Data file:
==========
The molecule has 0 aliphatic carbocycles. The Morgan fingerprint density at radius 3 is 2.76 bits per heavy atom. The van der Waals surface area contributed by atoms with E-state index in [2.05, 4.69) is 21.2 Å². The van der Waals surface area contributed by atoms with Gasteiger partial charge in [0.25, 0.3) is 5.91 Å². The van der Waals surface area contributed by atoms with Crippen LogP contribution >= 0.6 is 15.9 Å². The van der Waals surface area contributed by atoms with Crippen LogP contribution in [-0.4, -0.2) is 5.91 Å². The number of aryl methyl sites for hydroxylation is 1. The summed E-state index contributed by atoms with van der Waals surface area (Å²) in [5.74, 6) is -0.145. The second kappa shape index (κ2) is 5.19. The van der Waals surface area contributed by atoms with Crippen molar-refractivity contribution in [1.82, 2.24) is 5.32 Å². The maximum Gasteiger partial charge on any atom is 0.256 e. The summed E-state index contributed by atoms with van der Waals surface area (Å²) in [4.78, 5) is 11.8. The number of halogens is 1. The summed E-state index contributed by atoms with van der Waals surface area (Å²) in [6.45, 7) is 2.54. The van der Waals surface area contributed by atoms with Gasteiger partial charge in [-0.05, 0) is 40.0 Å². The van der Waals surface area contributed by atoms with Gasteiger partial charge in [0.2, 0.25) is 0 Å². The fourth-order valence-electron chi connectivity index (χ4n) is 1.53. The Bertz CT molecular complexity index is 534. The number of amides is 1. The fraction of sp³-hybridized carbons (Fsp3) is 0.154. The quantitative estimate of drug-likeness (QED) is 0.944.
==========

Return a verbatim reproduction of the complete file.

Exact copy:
The molecule has 0 aliphatic carbocycles. The Morgan fingerprint density at radius 3 is 2.76 bits per heavy atom. The van der Waals surface area contributed by atoms with E-state index in [2.05, 4.69) is 21.2 Å². The van der Waals surface area contributed by atoms with Gasteiger partial charge in [0.25, 0.3) is 5.91 Å². The van der Waals surface area contributed by atoms with Crippen LogP contribution >= 0.6 is 15.9 Å². The van der Waals surface area contributed by atoms with Crippen LogP contribution in [-0.4, -0.2) is 5.91 Å². The number of aryl methyl sites for hydroxylation is 1. The summed E-state index contributed by atoms with van der Waals surface area (Å²) in [5.74, 6) is -0.145. The second kappa shape index (κ2) is 5.19. The van der Waals surface area contributed by atoms with Crippen molar-refractivity contribution in [1.82, 2.24) is 5.32 Å². The maximum Gasteiger partial charge on any atom is 0.256 e. The summed E-state index contributed by atoms with van der Waals surface area (Å²) in [4.78, 5) is 11.8. The number of halogens is 1. The summed E-state index contributed by atoms with van der Waals surface area (Å²) in [6.45, 7) is 2.54. The van der Waals surface area contributed by atoms with Gasteiger partial charge in [-0.05, 0) is 40.0 Å². The van der Waals surface area contributed by atoms with Gasteiger partial charge in [0.2, 0.25) is 0 Å². The fourth-order valence-electron chi connectivity index (χ4n) is 1.53. The Bertz CT molecular complexity index is 534. The number of amides is 1. The fraction of sp³-hybridized carbons (Fsp3) is 0.154. The quantitative estimate of drug-likeness (QED) is 0.944.